Earlier (pre-1600 CE) depictions of bridles show little or no detail of how such equipment was attached or adjusted, and the scanty archaeological evidence tends to support that idea that it was not just because the artists did not judge such detail to be relevant. The reason is quite straight forward. In pre-modern times such tack was not mass produced and bought off the peg to applied to a random horse, or swapped between mounts as today. They were generally bespoke pieces made to be a reasonable fit to a particular animal, and so did not need the degree of adjustability expected today. Another aspect is the fact that in earlier times, the bit was normally fixed to the bridle. A challenge has been to create bridles which look like those earlier styes, but nevertheless allow for some degree of adjustment as expected nowadays, and to allow owners to attach their preferred bridle themselves.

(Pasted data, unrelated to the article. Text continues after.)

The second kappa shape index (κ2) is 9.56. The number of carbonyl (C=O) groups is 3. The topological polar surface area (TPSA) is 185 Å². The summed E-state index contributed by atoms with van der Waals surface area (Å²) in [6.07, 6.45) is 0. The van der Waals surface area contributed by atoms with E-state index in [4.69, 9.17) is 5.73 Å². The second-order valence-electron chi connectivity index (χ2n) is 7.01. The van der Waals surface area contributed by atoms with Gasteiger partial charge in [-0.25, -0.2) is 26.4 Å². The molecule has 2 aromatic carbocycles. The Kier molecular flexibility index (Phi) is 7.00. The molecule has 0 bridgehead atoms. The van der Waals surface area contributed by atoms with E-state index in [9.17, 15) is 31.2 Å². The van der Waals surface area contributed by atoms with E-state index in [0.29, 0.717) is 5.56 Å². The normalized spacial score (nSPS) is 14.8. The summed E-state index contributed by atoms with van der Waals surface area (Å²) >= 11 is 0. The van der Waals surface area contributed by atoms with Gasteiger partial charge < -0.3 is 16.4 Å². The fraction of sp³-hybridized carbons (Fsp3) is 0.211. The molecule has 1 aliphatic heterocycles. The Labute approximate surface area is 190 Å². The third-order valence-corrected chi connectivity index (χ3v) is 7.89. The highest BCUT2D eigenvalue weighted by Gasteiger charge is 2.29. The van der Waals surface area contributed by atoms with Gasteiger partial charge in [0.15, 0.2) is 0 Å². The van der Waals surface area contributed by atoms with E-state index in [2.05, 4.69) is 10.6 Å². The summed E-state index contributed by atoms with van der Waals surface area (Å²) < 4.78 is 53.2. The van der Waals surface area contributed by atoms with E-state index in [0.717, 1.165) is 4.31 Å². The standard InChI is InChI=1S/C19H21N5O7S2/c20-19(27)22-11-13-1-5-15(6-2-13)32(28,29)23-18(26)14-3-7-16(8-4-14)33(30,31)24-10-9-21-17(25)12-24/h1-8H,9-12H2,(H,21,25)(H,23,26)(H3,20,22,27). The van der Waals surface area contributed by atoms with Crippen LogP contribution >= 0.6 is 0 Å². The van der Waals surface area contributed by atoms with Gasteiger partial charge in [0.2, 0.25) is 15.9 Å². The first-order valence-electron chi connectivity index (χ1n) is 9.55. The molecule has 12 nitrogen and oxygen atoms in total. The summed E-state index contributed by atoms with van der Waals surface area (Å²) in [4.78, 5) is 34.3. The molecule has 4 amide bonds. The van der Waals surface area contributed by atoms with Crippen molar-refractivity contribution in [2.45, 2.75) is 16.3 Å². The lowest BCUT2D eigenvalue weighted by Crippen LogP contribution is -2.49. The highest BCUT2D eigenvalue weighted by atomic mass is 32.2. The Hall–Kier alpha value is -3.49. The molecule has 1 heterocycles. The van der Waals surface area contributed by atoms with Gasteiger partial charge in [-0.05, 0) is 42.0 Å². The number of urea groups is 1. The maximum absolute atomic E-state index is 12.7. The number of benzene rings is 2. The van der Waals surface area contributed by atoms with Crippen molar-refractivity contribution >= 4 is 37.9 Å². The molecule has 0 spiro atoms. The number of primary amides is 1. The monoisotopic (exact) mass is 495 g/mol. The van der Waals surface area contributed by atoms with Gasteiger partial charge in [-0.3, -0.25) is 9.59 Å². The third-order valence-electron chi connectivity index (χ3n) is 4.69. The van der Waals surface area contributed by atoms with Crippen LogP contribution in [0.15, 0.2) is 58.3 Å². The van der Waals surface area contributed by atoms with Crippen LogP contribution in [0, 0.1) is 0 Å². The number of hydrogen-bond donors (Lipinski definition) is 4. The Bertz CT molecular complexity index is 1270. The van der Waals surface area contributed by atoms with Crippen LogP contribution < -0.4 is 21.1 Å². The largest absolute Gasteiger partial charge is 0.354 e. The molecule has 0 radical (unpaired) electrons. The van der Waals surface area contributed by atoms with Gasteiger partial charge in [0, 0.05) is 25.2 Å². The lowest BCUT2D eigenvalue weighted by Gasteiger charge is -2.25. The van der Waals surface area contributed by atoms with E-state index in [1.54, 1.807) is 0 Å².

From 1600 onwards, while bespoke items continued to exist, bridle forms rapidly attained familiar modern styles.
Aside from the fixed versus adjustable distinction, because horses have not fundamentally changed shape over time, nor has what a bridle needs to do altered, some styles of bridle recur over long periods of time.
The form above has never been completely superseded, although the succeeding era shows forms that are more complex, but also simpler. Sources of the thirteenth and fourteenth centuries show one such form, most familiarly the Pierpoint Morgan Old Testament Miniatures manuscript (Maciejowski Bible).
Copyright: Timothy George Dawson 2021